Look to the Stars
by Alice Isom Gubler Stratton

Chapter 15
Wedding Bells

8282 We knew that eventually our ranks would be broken, but it was good being one of six sisters who were always home for Christmas. Five of us could wear the same size of shoes and dresses. People, meeting any one of us on the street would say, "Hello Kate," or "Hello Mildred," or any one of our six names.

Since Annie started working for Charlie Petty, we had anticipated her coming home each evening. She and I had packed many a lunch and hiked miles together. She had been good to the family too, making payments on the washing machine, cream separator, and sewing machine, and bringing home luxuries the family had never been able to afford. Conscientiously, she had managed to add a little at a time to her trousseau too.

When her wedding day was finally set, she bought a wonderfully beautiful wedding dress. On the l7th of June, she and Rass were married in the Salt Lake Temple, and Cedar City became her new home.

8383 Working in the Parks in the summertime serving bus loads of tourists made Kate sparkle in my eyes. The girls in the Parks serenaded the tourists as the busses arrived, and whenever Kate came home for a short visit, she sang for us her Grand Canyon songs. She enjoyed her job.

During one of Mildred's interludes at home, Mama and Papa took Edith, LaPriel and the boys to Oakcreek to spend a week with Grandmother and Aunt Emma. Mildred and I were left to milk the cows and feed the pig. Never before had we had the whole place to ourselves. To us, it was a vacation. Mildred made a layer cake with cream filling and icing, and we ate cake everyday. Deciding to transform the place, we housecleaned from the upstairs to the cellar. Instead of being work, it was fun and the house looked beautiful. We could not have had a happier vacation.

After the family returned, a blustering wind broke a limb in the mulberry tree. Willie decided to chop out the broken limb. Elton Stout carried the axe and Stirling Isom came along. Clinton started up the tree ahead of them. When Willie demanded that he come down, he refused.

"Shall I chop his toe off?" Elton asked.

"Yaw," Willie replied.

Elton only meant to scare Clinton, when he swung the axe, but instead, he chopped right through his big toe. Horrified, Elton dropped the axe and he and Stirling streaked for home. Willie, white as a ghost, helped his howling, bleeding brother into the kitchen. Mama grabbed Clinton, whose toe was still hanging by the skin, and sat him in a chair, while Willie fell in a dead faint upon the floor. After cleaning Clinton's foot, Mama bound the toe in place, where it healed, but it still has a hump of a scar across the top of it to this day.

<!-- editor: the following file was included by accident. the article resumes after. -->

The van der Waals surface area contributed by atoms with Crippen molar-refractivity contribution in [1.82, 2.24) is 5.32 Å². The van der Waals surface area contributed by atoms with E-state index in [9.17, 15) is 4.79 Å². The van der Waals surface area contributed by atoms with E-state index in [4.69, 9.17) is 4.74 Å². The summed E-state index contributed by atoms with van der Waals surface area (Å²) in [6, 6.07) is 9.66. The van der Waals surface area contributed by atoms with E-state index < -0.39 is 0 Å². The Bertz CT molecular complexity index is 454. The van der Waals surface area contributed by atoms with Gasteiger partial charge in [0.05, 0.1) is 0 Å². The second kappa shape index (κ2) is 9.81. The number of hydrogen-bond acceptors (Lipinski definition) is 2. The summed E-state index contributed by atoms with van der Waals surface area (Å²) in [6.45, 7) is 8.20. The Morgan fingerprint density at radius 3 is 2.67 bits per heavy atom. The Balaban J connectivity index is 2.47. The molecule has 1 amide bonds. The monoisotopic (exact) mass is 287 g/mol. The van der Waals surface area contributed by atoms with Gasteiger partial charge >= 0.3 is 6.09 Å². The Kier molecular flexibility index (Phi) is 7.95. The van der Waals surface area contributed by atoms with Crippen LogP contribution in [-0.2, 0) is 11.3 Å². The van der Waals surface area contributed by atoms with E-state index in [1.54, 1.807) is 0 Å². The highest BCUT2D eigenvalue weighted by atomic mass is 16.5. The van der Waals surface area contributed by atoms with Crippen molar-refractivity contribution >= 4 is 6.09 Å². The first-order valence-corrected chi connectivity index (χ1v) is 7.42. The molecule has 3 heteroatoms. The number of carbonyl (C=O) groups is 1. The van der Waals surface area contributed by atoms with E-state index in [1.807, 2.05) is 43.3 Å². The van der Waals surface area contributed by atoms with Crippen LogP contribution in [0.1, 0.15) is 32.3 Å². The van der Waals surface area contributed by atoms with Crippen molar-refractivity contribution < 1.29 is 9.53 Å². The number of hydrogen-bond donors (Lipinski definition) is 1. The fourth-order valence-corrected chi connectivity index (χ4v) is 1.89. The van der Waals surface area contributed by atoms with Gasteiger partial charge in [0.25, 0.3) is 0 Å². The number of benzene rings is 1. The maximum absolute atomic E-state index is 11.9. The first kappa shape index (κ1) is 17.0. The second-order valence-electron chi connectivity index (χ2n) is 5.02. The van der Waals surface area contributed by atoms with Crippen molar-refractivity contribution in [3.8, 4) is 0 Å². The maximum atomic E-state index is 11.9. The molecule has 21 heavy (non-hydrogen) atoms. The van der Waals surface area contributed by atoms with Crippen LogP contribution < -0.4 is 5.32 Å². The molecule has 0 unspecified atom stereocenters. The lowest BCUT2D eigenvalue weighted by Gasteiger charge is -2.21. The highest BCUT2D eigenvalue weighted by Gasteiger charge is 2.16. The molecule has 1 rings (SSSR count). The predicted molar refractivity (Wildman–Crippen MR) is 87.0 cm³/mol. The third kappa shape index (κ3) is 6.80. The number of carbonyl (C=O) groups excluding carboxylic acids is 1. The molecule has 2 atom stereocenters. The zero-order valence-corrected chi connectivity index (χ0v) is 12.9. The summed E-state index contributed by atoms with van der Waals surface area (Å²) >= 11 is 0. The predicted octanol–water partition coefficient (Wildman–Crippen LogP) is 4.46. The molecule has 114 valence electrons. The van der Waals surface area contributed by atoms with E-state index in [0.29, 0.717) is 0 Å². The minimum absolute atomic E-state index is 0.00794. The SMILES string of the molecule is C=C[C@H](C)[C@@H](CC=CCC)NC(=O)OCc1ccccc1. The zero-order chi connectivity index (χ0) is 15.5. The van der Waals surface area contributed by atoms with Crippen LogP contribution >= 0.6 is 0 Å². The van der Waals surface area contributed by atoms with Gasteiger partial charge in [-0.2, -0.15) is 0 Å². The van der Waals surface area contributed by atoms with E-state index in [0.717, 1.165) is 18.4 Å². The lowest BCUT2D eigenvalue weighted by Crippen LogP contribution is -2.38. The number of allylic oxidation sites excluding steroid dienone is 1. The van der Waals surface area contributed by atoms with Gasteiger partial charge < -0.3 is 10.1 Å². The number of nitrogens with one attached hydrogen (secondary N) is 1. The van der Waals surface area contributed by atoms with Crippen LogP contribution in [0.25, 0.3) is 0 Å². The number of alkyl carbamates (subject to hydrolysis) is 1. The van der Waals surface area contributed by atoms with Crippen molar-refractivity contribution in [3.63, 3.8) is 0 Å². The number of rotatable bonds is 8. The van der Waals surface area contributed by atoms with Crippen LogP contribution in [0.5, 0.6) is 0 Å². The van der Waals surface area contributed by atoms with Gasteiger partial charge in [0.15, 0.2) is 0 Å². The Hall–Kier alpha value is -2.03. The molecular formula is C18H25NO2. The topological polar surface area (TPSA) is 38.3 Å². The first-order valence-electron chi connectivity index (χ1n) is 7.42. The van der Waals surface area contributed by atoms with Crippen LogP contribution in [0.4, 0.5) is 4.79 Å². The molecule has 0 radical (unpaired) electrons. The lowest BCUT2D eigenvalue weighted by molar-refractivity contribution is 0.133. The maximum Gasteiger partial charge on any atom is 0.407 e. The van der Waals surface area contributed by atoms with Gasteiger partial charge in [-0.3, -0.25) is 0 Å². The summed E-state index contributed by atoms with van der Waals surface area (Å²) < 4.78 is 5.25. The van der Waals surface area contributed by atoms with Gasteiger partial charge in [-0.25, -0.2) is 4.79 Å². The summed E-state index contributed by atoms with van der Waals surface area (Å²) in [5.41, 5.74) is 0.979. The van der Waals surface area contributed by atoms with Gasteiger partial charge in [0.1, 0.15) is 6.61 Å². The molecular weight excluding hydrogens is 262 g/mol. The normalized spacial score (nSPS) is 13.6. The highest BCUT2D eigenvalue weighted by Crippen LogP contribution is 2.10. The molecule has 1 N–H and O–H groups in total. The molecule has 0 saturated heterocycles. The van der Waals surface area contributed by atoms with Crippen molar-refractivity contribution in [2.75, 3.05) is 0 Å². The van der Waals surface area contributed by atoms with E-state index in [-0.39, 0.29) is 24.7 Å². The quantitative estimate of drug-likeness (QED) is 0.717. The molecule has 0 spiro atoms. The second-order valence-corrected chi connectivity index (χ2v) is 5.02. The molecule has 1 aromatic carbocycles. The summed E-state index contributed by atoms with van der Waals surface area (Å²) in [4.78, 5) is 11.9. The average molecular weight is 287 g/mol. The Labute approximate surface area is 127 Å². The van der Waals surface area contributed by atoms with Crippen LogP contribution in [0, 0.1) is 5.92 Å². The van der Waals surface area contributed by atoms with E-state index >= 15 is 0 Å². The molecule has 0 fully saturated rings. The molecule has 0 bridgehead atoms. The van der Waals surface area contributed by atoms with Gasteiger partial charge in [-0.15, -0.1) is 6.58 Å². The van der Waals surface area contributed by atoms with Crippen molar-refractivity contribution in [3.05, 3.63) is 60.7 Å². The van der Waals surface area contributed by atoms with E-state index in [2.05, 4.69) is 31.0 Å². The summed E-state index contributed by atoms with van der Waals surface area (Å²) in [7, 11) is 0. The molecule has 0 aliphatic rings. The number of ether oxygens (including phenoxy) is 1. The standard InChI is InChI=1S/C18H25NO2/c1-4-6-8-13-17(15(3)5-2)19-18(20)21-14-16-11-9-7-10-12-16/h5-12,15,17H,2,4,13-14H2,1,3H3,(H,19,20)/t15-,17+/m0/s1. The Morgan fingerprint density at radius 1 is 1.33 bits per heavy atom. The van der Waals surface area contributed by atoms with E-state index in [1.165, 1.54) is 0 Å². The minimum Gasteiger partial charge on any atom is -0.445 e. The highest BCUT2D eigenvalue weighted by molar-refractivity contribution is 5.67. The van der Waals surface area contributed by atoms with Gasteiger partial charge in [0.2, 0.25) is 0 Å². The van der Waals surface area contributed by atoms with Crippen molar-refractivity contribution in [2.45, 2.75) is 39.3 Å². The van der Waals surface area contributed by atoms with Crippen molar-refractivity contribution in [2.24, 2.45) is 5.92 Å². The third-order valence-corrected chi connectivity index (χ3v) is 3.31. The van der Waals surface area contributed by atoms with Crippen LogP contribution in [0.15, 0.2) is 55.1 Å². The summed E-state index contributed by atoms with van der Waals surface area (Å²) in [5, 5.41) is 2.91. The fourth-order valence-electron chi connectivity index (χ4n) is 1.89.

Each September brought a particular dawn when we were awakened by the clinking of chains and the clopping of horses, as a caravan of wagons clattered up the Hurricane hill. This was the day the winter's wood was gathered to heat the school and the church building. At night, after the cedar and pine wood was piled high behind the schoolhouse, the town's folks celebrated with a Wood Hauler's Dance. In spite of the fact that I was afraid to dance, there was still a deep longing within me. I was glad to be asked to help serve. I loved the feel of being dressed in viole, and in patent leather slippers. (Childhood days of only one pair of shoes were past.) As I served the cake and cocoa, guests made flattering remarks and I loved being sixteen.

That winter I took a lead part in the school play "The Burglar." In it, I had to scream. I'd never really screamed since the lightning struck me. Now, when I tried, it wasn't clear, beautiful and pierce but mostly a squawk. I wanted to scream pretty, so after the evening milkinq was done, and the hay pitched into the manger, I stayed up in the barn to practice. One night, Howard Isom came running to see who was being murdered. Two days before the performance, I became hoarse.

"Oh no," I moaned, "my first rea1 part in a play, and I'm losing my voice!"

Anxiously, I gargled with salt, listerine, lemon juice, pepper-sauce, soda and aspirin—with anything that anyone suggested. I tried so many remedies that I became sick. The night of the play, I went on stage, forcing my voice to the limit. I squeaked, instead of screamed. After the 8484 final curtain, members of the cast patted my back sympathetically. My head throbbed and I went home to bed. For the next two weeks I couldn't speak. I learned what it was to die trying.